Somewhat related to this question, but in the absence of any answer about QuickBooks specifically, does anyone know of an address parser for Java? Something that can take unstructured address information and parse out the address line 1, 2 and city state postal code and country?

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I do know that the Google Maps web service is great at doing this. So, if you want to use that, you could save a lot of effort.

The real issue here is that you need a worldwide database of city/country/province names to effectively parse UNSTRUCTURED addresses.

Here is how I build a URL for use by the Google Maps API in C#:

string url = "http://maps.google.com/maps/geo?key=" + HttpUtility.UrlEncode(this.apiKey) + "&sensor=false&output=xml&oe=utf8&q=" + HttpUtility.UrlEncode(location);
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    Careful with this. The Google TOS prohibits automated queries. – Dave Jarvis Sep 17 '10 at 17:05

The SourceForge JGeocoder has an address parser that you may find useful. See http://jgeocoder.sourceforge.net/parser.html.

  • Just what I was looking for. Note that it's not super robust--I passed the code just an address string (no city) and got a null pointer exception. Still, it's free and liberally licensed. – mooreds Mar 22 '11 at 18:44

Might want to read this Stack Overflow question: "Parse usable Street Address, City, State, Zip from a string". No actual Java code to do the job (just some VB), but there is some discussion of the problem and more info on the alternative John Gietzen mentions, of using a web service to interpret it for you.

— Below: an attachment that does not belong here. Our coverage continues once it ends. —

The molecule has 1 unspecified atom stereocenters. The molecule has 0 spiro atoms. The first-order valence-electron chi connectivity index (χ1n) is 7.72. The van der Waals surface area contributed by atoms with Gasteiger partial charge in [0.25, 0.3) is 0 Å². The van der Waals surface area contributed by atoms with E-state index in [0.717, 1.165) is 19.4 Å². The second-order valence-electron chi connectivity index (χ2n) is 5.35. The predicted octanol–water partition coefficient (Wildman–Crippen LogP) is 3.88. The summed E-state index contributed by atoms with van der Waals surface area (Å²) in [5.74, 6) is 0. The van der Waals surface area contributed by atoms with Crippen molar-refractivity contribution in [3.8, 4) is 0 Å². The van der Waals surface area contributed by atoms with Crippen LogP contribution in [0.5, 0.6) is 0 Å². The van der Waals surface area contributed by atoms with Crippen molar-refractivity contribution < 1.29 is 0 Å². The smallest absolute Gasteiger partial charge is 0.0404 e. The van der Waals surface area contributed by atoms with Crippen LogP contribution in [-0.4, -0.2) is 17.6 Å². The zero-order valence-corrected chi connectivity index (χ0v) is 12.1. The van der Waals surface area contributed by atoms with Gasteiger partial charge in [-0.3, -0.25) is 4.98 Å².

The Mural project has an address parser: https://mural.dev.java.net/. I haven't figured out how to exract it from the larger Mural engine, but it does work based on some very limited tests.


See www.address-parser.com, they offer a web service for parsing international addresses.

  • Great find, thanks! I wish they offered a Java API (for practical reasons a web service would not work well in this scenario). – Yishai Feb 7 '10 at 21:09
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    For a commercial product, take a look at melissadata.com. They offer a Java api which I haven't tested out. It is JNI a wrapper around their C based product. – Dave Apr 6 '10 at 14:40

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